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BACK TO BLACK FOR COUNTY CHAMPIONSHIP

 

There will be quite a number of people and, in particular, many from the world of politics and sport, wishing that last week had turned out a little differently. That does not diminish in any way the bitterness felt by some of those participating in this year's Western Isles County Championship, hosted by Harris Golf Club. Admittedly, at the time of entering, the weather forecast for the whole day looked dire; as Saturday came closer, the heavy rain was predicted to clear as the day progressed.

 

Although difficult to explain rationally, going to Harris for the morning sounds much less like a day out than going to Harris for the afternoon. The latter always arouses suspicion that the afternoon may also include the evening and, if the hospitality has been especially good, even the whole night. For that reason, Norrie "Tomsh" Macdonald and I decided on a morning start for our tilt at the County Championship. The light grey skies of Stornoway soon turned darker and, by the time we left the mist-shrouded Clisham behind, a strong south-easterly wind was added to the heavy black clouds and unrelenting rain.

 

The golf course at Scarista endured a very difficult winter and spring; the Atlantic Ocean did its best to swamp the fairways and greens with sand, while rabbits attempted to eat what was left of the course. Volunteers played their part in repairing the ground but the work put in by the local greenkeeper, James Gunn, has been astonishing. The fairways have been restored and the previously badly damaged greens are now recovering. Unfortunately, James cannot control the elements. The constant rain and biting wind decimated the field to such an extent that the only competitors to complete their rounds in the morning were Norrie and I.

 

There were good reasons for that. Norrie was playing exceptionally well and I like to get my money's worth. When we stopped at the halfway point to request fresh scorecards to replace the pulped paper in our pockets, Norrie was a mere two over par. It proved impossible to maintain the momentum in the deluge and, although he finished with a creditable nett 67, one under par, Norrie will feel that this was a wonderful opportunity that slipped away.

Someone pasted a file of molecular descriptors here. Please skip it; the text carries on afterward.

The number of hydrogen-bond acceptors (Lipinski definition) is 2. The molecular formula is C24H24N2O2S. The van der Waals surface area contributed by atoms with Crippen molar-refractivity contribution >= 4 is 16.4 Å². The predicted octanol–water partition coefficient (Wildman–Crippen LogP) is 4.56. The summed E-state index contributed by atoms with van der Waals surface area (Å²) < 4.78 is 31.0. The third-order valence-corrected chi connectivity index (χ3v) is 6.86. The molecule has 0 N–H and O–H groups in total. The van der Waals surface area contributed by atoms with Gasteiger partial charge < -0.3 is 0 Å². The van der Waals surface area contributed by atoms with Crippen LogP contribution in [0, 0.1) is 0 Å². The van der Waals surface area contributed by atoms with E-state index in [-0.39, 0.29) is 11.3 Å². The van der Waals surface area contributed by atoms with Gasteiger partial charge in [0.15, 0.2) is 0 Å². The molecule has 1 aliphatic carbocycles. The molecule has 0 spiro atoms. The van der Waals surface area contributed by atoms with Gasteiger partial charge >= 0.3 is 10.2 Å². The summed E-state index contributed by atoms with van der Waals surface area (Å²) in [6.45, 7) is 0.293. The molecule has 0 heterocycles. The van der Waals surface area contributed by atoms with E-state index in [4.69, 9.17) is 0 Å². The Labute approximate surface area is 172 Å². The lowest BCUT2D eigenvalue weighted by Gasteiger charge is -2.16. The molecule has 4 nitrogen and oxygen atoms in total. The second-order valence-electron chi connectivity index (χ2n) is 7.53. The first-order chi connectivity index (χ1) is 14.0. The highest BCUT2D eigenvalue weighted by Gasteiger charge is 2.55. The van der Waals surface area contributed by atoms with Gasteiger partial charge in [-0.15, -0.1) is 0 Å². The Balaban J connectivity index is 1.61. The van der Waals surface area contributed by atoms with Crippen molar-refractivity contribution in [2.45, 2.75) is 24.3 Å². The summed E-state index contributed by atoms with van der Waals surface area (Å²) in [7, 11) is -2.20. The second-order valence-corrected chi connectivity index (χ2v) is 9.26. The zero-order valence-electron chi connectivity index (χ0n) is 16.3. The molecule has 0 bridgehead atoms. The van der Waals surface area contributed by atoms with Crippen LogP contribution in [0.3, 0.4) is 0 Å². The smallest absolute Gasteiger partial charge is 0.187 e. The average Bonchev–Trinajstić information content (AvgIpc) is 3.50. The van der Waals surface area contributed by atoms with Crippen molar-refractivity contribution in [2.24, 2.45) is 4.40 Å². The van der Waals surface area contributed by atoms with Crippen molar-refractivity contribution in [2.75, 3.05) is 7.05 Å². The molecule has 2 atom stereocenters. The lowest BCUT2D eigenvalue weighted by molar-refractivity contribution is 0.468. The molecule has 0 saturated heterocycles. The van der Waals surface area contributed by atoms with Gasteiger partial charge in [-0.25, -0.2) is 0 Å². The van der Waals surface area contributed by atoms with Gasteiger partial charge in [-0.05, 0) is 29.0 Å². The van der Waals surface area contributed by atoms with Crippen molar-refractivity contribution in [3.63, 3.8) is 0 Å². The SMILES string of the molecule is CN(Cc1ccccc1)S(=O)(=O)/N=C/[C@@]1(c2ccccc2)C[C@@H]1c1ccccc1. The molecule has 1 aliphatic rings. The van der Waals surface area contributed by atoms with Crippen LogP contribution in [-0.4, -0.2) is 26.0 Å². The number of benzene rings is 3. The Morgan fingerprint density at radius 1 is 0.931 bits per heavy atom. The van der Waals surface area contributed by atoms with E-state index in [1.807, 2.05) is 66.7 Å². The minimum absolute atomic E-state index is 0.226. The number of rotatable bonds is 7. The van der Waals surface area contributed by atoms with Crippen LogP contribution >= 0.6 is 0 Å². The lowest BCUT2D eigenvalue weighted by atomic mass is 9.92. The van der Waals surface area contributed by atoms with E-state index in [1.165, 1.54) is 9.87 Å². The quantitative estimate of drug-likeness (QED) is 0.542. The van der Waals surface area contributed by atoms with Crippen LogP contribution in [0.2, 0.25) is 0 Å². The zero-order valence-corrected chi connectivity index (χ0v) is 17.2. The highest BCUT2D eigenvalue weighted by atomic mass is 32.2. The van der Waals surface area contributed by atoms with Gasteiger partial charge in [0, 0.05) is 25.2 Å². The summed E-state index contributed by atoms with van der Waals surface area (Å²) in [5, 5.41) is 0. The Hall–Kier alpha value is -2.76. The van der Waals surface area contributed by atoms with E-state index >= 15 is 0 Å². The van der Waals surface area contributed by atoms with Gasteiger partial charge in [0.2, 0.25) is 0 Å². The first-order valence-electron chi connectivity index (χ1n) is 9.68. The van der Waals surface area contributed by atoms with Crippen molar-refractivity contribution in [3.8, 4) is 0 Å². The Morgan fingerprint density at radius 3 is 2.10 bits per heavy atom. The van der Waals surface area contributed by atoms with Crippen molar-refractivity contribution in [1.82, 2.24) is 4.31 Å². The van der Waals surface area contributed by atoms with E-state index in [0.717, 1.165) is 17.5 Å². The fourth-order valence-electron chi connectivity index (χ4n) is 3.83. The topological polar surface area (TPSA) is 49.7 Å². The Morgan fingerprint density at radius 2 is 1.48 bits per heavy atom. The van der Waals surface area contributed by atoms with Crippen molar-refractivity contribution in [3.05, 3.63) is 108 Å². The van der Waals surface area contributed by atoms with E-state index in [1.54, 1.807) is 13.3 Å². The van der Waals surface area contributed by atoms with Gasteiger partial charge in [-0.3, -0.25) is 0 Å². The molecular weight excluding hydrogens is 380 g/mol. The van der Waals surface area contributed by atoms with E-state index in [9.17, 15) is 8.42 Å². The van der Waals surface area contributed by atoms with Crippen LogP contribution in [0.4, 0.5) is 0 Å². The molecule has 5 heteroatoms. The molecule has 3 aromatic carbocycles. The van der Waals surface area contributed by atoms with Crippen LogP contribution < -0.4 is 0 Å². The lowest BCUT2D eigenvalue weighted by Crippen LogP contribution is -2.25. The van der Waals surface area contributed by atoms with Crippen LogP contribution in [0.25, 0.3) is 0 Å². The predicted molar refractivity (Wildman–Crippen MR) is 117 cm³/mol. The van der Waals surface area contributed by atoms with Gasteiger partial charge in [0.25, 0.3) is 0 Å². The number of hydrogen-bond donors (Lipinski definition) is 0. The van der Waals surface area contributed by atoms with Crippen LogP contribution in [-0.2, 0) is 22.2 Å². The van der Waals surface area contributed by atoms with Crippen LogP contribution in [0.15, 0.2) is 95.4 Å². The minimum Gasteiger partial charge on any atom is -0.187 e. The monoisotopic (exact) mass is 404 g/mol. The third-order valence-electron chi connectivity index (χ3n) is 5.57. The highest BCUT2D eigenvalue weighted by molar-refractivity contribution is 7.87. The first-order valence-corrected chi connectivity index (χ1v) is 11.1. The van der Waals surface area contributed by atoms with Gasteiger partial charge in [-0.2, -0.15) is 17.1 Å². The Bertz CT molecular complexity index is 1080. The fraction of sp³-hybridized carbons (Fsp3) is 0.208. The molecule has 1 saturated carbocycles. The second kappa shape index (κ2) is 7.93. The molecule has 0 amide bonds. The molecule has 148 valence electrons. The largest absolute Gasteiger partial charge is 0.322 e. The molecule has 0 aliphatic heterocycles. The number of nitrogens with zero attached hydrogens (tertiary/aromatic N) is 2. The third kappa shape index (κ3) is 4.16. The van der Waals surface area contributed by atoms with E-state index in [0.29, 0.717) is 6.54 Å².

The feeling of what might have been was exacerbated on the drive north, as the rain eased and skies cleared. By the time we reached Stornoway, the wind had relented and the clouds gave way to bright sunshine. Our thoughts turned to the likes of Cal Robertson and defending County Champion David Black, now well into their rounds. It was those two who wrestled for the prize of the Silver Quaich, the eventual outcome being that David retained his title by the narrowest of margins, a better inward half. Congratulations to them both, to all who participated and to Harris Golf Club, once again impeccable hosts for the Championship.

 

The Greenkeepers' Benefit competition in Stornoway was played out in similar weather conditions. For Marten James, rain, hail and howling wind are all part and parcel of the game and, despite playing in the worst that nature threw up over the weekend, Marten emerged victorious. A birdie on the Ard Choille helped Marten to a one over par total after six holes and, despite a mini crisis before the halfway mark, he played an excellent inward half to post nett 65. It is not the first time that Marten has set the early pace this year but, last weekend, no one could overtake him.

 

Angus Innes made a valiant attempt but, despite a strong finish of level par over the last seven holes, he came up just short, his nett 65 beaten by Marten's better inward half. Graham Morrison, Lewis Mackenzie and Donald DJ Macleod all recorded nett 66, with DJ posting a gross 70, the best of the day.

 

The midweek qualifying round for the Centenary Medal was won by the in-form Stuart Campbell. Back-to-back birdies on the Short and Whins and a third on the Caberfeidh helped Stuart seal the win with 41 stableford points. Stuart edged out Kenny John Macleod, on the same points total, by virtue of a stronger finish. Another Kenny Macleod, this time of the Wang clan, took third place with 40 points.

 

David Black, "languishing" in fourth spot on 39 points, made a little bit of history as his exact handicap allowance swung beyond absolute zero to -0.1. He may not be finished yet.

COURSE OPEN
To be used as a guide only.

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